World Osteoporosis Day is observed on 20 October every year. This day tries to increase awareness about this bone condition.
Osteoporosis day 2021: Osteoporosis increases the risk of bone fractures
Menopause marks the end of monthly period of a woman. Menopause is also known to increase the risk of developing osteoporosis, a condition in which the bones become thinner, less dense, and can break easily. Oestrogens, the hormones that protect bones in women, can decrease with the onset of menopause and cause bone loss. Menopausal oestrogen deficiency is the one of the leading causes of bone loss and a higher risk of osteoporosis. Other important risk factors for postmenopausal osteoporosis are advanced age, genetics, smoking, body weight, pre-existing conditions and certain medications that can affect bone health. When these other factors are combined with the decline in oestrogen levels after menopause, the disease begins to develop and can occur in the bones.
World Osteoporosis Day 2021: Why menopause increases the risk of osteoporosis
1. Low oestrogen levels
Women who have gone through menopause have a higher risk of osteoporosis because their oestrogen levels drop and they have reduced calcium deposition and absorption from food.
2. Bone mass
Maximum bone mass in premenopausal women is an important factor that determines the risk of osteoporotic fractures. If your maximum bone mass at menopause is low, then further bone loss after menopause can lead to osteoporosis later in life. The earlier you reach menopause, the higher is your chance of developing the disease.
3. Family history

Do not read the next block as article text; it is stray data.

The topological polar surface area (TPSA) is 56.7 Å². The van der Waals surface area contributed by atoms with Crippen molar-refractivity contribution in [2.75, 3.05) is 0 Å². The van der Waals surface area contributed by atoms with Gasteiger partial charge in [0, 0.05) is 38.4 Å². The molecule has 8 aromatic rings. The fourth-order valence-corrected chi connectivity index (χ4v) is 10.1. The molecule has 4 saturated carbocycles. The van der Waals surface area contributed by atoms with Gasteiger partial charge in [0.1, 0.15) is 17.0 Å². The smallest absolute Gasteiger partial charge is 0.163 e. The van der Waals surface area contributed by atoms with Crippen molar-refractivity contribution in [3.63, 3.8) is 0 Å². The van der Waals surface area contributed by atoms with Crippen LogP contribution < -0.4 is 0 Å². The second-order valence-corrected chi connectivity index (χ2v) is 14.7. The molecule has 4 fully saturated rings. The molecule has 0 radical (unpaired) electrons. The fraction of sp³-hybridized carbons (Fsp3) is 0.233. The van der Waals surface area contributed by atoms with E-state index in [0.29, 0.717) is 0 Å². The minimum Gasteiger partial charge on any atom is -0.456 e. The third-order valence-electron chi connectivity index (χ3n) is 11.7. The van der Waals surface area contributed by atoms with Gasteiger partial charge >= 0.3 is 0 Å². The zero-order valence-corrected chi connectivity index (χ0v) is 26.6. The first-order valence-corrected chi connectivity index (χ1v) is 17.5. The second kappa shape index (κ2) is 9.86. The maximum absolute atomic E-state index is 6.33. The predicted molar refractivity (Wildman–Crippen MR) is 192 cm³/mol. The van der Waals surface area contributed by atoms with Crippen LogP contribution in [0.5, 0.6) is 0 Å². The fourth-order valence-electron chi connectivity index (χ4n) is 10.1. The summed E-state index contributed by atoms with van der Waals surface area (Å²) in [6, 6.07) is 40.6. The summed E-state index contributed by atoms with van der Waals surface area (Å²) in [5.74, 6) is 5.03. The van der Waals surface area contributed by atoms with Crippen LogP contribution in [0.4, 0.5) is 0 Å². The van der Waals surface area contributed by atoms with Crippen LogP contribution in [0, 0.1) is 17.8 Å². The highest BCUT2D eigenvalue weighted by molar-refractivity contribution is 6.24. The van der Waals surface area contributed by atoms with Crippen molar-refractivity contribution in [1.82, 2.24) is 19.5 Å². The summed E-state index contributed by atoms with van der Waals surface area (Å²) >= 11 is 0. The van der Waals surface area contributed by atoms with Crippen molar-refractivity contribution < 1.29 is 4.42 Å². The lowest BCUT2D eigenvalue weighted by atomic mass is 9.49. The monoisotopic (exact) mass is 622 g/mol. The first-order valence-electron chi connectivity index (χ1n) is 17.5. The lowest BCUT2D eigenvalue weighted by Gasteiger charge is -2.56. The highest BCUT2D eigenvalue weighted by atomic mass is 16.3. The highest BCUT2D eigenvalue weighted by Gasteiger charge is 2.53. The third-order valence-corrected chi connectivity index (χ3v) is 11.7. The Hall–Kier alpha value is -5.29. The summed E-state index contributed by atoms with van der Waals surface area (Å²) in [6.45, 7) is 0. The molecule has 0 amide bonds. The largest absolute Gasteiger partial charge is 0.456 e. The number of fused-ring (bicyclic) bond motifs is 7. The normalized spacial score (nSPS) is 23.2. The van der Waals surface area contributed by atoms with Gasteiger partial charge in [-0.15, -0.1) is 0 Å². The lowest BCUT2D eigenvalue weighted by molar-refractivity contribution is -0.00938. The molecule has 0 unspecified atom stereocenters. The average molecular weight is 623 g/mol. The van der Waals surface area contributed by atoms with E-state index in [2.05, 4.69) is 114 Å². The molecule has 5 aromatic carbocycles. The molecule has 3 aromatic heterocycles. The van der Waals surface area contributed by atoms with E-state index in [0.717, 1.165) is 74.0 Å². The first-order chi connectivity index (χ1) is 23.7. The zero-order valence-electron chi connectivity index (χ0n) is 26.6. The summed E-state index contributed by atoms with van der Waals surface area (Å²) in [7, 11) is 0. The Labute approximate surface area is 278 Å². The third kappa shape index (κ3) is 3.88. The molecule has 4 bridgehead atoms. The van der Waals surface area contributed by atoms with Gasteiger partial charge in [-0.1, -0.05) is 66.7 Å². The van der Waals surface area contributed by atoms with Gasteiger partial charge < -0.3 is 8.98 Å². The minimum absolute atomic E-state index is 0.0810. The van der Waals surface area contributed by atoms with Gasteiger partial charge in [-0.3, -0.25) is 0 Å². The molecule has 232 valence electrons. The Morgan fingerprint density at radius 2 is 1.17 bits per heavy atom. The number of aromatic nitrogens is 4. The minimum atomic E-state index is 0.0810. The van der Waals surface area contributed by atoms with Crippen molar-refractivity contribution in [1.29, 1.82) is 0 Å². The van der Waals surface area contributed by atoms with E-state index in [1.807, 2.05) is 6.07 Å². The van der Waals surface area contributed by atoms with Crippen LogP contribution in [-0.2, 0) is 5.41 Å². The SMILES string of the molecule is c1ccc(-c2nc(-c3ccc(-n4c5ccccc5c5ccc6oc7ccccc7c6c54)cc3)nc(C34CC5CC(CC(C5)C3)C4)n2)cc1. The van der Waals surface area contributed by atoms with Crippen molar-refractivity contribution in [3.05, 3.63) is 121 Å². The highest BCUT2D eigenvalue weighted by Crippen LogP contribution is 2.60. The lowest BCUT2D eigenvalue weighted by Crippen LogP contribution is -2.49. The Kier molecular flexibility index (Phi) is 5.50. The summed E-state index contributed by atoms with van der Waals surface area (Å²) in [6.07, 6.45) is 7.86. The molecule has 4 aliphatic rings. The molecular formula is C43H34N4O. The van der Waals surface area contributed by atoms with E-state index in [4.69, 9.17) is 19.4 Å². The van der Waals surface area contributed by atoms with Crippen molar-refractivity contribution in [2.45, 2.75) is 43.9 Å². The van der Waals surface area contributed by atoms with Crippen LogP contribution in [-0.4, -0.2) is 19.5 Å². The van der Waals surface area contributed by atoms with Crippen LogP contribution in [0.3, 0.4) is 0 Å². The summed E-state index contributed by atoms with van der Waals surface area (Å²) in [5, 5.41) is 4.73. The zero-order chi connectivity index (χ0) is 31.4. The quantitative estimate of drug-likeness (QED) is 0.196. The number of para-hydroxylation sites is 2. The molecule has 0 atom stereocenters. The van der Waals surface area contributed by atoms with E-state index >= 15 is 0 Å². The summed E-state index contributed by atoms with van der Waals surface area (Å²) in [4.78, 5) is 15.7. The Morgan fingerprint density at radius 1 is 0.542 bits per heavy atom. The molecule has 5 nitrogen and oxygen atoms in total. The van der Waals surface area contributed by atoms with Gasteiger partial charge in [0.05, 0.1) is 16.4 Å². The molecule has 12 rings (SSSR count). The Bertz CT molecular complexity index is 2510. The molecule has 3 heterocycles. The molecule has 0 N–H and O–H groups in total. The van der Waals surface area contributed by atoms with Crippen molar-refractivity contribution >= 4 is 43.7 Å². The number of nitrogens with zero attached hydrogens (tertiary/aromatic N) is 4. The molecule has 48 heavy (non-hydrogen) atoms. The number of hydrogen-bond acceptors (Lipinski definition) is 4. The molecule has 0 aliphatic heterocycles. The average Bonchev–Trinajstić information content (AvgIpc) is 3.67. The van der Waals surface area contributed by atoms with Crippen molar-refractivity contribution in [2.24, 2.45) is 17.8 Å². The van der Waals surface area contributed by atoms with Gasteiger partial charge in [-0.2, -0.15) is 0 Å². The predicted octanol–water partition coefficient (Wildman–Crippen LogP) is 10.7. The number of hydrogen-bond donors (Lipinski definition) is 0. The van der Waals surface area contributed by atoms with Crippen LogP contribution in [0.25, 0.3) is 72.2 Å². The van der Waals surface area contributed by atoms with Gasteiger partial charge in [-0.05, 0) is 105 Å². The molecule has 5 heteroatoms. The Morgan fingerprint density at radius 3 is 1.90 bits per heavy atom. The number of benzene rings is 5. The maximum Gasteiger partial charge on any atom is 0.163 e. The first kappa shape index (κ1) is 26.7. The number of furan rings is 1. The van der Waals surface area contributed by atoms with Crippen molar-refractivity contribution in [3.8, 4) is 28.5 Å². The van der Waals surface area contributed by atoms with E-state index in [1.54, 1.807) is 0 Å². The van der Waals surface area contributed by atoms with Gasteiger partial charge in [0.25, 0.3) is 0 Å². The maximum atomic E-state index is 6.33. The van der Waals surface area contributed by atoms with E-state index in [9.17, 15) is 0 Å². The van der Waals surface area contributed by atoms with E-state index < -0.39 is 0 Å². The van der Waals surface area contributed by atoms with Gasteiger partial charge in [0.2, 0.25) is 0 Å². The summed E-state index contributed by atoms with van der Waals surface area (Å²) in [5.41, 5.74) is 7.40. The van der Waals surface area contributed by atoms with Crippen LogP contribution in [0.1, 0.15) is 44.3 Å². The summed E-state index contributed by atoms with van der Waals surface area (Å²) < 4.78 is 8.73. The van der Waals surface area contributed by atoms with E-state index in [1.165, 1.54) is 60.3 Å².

If a woman has a family history of osteoporosis then also her risk of developing osteoporosis is high after menopause.
4. Certain medication and health condition
Premenopausal women can also develop osteoporosis, but it can also be due to underlying diseases or medications that cause bone loss.
Menopausal women should be careful of warning symptoms of osteoporosis. They are bone pain, backache, stooped posture and fractures by small injuries. Fortunately, there are steps one can take to help prevent osteoporosis. Timely treatments can also slow the rate of bone loss if you already have osteoporosis.
Bone density tests are recommended for women and men aged 50 and over, as osteoporosis is most commonly diagnosed in older people. Exercise is a good way to prevent osteoporosis after menopause. Adequate calcium and vitamin D intake is also crucial. Sometimes hormone replacement therapy is advised to women. Postmenopausal women can also take calcium supplements after expert recommendation and do exercise to reduce the risk of osteoporosis.
(Dr Sarika Gupta is a Consultant, Gynecologic Oncology and Robotic Gynaecology at Indraprastha Apollo Hospitals, New Delhi)
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